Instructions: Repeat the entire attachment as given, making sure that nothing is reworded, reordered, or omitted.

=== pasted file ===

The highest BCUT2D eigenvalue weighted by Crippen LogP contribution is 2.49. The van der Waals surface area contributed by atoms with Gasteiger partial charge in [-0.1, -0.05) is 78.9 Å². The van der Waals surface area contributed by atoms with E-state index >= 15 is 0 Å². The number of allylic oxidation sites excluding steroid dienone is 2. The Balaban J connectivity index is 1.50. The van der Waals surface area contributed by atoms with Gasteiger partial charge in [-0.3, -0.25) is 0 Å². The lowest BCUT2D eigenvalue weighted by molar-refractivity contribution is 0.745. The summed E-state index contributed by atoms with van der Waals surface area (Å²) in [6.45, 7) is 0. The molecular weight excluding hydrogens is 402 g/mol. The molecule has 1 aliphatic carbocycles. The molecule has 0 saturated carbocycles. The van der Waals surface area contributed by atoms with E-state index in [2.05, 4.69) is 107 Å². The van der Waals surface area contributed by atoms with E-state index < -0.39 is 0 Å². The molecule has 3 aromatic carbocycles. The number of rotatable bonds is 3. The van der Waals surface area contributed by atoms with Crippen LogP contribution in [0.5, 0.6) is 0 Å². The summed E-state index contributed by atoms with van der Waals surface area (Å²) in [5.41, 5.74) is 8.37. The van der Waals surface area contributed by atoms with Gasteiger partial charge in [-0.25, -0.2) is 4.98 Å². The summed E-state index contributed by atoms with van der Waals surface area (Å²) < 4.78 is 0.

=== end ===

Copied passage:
The highest BCUT2D eigenvalue weighted by Crippen LogP contribution is 2.49. The van der Waals surface area contributed by atoms with Gasteiger partial charge in [-0.1, -0.05) is 78.9 Å². The van der Waals surface area contributed by atoms with E-state index >= 15 is 0 Å². The number of allylic oxidation sites excluding steroid dienone is 2. The Balaban J connectivity index is 1.50. The van der Waals surface area contributed by atoms with Gasteiger partial charge in [-0.3, -0.25) is 0 Å². The lowest BCUT2D eigenvalue weighted by molar-refractivity contribution is 0.745. The summed E-state index contributed by atoms with van der Waals surface area (Å²) in [6.45, 7) is 0. The molecular weight excluding hydrogens is 402 g/mol. The molecule has 1 aliphatic carbocycles. The molecule has 0 saturated carbocycles. The van der Waals surface area contributed by atoms with E-state index in [2.05, 4.69) is 107 Å². The van der Waals surface area contributed by atoms with E-state index < -0.39 is 0 Å². The molecule has 3 aromatic carbocycles. The number of rotatable bonds is 3. The van der Waals surface area contributed by atoms with Crippen LogP contribution in [0.5, 0.6) is 0 Å². The summed E-state index contributed by atoms with van der Waals surface area (Å²) in [5.41, 5.74) is 8.37. The van der Waals surface area contributed by atoms with Gasteiger partial charge in [-0.25, -0.2) is 4.98 Å². The summed E-state index contributed by atoms with van der Waals surface area (Å²) < 4.78 is 0.